Are you interested in growing a garden for your chickens? There are many reasons this can be a good idea. And there are several ways to go about providing fresh produce for your flock. Learn how to grow a chicken garden in your own backyard to provide fresh food for your birds.
Why Grow a Garden for Your Chickens?
First, lets look at why you might want to grow a garden for your chickens. One of the best reasons is that your chickens will be healthier.
When growing a chicken garden, you can plant herbs that will be useful in the coop as well as support ones that support their immune systems. Having the ability to scratch and peck is good for your chickens and keeps them from picking on one another.
Another benefit to growing a chicken garden is that you will save money on food. While you still need to provide your chickens with a nutritionally balanced feed, supplementing with herbs and vegetables can lower your feed bill.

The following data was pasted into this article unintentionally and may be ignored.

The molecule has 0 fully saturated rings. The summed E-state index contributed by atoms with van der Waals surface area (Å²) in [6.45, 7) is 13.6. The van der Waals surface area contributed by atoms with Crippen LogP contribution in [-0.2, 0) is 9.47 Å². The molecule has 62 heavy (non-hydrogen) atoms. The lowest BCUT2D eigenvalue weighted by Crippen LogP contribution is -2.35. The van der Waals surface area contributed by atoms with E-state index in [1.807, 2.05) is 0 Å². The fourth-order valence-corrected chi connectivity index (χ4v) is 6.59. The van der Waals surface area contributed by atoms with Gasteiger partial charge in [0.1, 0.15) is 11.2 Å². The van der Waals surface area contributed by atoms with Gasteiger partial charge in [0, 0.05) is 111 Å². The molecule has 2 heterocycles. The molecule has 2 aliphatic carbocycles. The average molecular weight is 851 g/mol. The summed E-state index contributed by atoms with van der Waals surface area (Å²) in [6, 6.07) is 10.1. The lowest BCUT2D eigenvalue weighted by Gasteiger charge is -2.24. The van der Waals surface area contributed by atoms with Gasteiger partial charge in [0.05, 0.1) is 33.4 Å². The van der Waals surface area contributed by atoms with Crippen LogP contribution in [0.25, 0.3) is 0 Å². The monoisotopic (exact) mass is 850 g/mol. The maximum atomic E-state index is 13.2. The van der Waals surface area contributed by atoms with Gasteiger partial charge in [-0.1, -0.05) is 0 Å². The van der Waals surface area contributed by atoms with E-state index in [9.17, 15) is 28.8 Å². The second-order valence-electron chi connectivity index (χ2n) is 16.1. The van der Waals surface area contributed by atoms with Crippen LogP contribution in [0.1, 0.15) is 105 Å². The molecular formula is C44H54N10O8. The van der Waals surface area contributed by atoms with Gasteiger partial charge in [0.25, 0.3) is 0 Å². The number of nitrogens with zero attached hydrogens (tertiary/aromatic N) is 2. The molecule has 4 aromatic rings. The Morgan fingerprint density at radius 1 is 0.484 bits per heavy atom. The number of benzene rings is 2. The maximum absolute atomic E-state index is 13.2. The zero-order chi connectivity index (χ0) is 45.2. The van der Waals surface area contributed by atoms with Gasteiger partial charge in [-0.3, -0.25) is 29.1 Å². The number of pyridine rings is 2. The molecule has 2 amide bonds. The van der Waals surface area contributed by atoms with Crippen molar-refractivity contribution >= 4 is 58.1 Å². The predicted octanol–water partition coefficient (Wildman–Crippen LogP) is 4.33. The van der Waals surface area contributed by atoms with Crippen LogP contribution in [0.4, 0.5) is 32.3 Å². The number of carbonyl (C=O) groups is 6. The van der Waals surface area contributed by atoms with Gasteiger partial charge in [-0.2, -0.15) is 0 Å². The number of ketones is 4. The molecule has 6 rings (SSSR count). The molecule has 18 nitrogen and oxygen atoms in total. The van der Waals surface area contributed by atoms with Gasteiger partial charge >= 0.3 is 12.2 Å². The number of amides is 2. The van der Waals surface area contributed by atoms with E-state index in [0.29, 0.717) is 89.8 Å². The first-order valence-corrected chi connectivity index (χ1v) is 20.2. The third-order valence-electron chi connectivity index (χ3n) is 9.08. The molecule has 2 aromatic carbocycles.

A third reason that your might want to garden with your chickens is that they provide pest control. Even if your flock is not allowed to roam freely in your own garden, (more on that later) they can still help control pests on your property by eating bugs and worms before they ever get to your vegetables.
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3 Ways to Grow a Garden for Your Chickens
There are 3 ways you can provide a garden for your chickens. Let’s look at the benefits and downsides to each type of chicken garden so you can make the best decision for your flock.
Allow Your Chickens Access to Your Garden
The most obvious way to garden with chickens is to just let your chickens into your own garden. However, I don’t really recommend this option, at least not during the growing season.
Remember, chickens are destructive. They will eat a bite of a tomato here and a bite of a squash there, with no regard to the fact that you were planning on eating those same vegetables for supper.
There are also some plants you most likely grow in your garden that can be toxic to chickens, especially in large quantities.
Plants from the nightshade family like tomatoes, potatoes, peppers, and eggplants contain solanine that can be harmful to your chickens if they ingest too much. Generally, chickens will avoid these plants because they usually taste bad to them, but it is something you should be aware of if allowing your chickens into your garden.